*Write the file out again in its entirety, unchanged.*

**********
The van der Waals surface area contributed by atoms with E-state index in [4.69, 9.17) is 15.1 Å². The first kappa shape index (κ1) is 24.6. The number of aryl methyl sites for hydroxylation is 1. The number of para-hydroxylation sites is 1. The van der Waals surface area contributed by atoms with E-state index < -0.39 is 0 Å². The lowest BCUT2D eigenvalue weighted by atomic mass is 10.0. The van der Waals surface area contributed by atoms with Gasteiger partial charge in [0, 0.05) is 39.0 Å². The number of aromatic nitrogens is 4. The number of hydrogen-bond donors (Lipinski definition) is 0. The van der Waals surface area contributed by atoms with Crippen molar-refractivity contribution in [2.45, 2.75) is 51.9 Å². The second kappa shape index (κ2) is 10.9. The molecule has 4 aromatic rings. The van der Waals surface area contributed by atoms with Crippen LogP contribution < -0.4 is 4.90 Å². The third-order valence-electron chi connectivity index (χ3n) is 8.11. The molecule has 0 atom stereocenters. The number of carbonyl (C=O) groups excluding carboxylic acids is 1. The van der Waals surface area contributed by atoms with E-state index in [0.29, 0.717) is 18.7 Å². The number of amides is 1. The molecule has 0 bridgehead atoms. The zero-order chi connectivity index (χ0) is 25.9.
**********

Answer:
The van der Waals surface area contributed by atoms with E-state index in [4.69, 9.17) is 15.1 Å². The first kappa shape index (κ1) is 24.6. The number of aryl methyl sites for hydroxylation is 1. The number of para-hydroxylation sites is 1. The van der Waals surface area contributed by atoms with E-state index < -0.39 is 0 Å². The lowest BCUT2D eigenvalue weighted by atomic mass is 10.0. The van der Waals surface area contributed by atoms with Gasteiger partial charge in [0, 0.05) is 39.0 Å². The number of aromatic nitrogens is 4. The number of hydrogen-bond donors (Lipinski definition) is 0. The van der Waals surface area contributed by atoms with Crippen molar-refractivity contribution in [2.45, 2.75) is 51.9 Å². The second kappa shape index (κ2) is 10.9. The molecule has 4 aromatic rings. The van der Waals surface area contributed by atoms with Crippen LogP contribution < -0.4 is 4.90 Å². The third-order valence-electron chi connectivity index (χ3n) is 8.11. The molecule has 0 atom stereocenters. The number of carbonyl (C=O) groups excluding carboxylic acids is 1. The van der Waals surface area contributed by atoms with E-state index in [0.29, 0.717) is 18.7 Å². The number of amides is 1. The molecule has 0 bridgehead atoms. The zero-order chi connectivity index (χ0) is 25.9.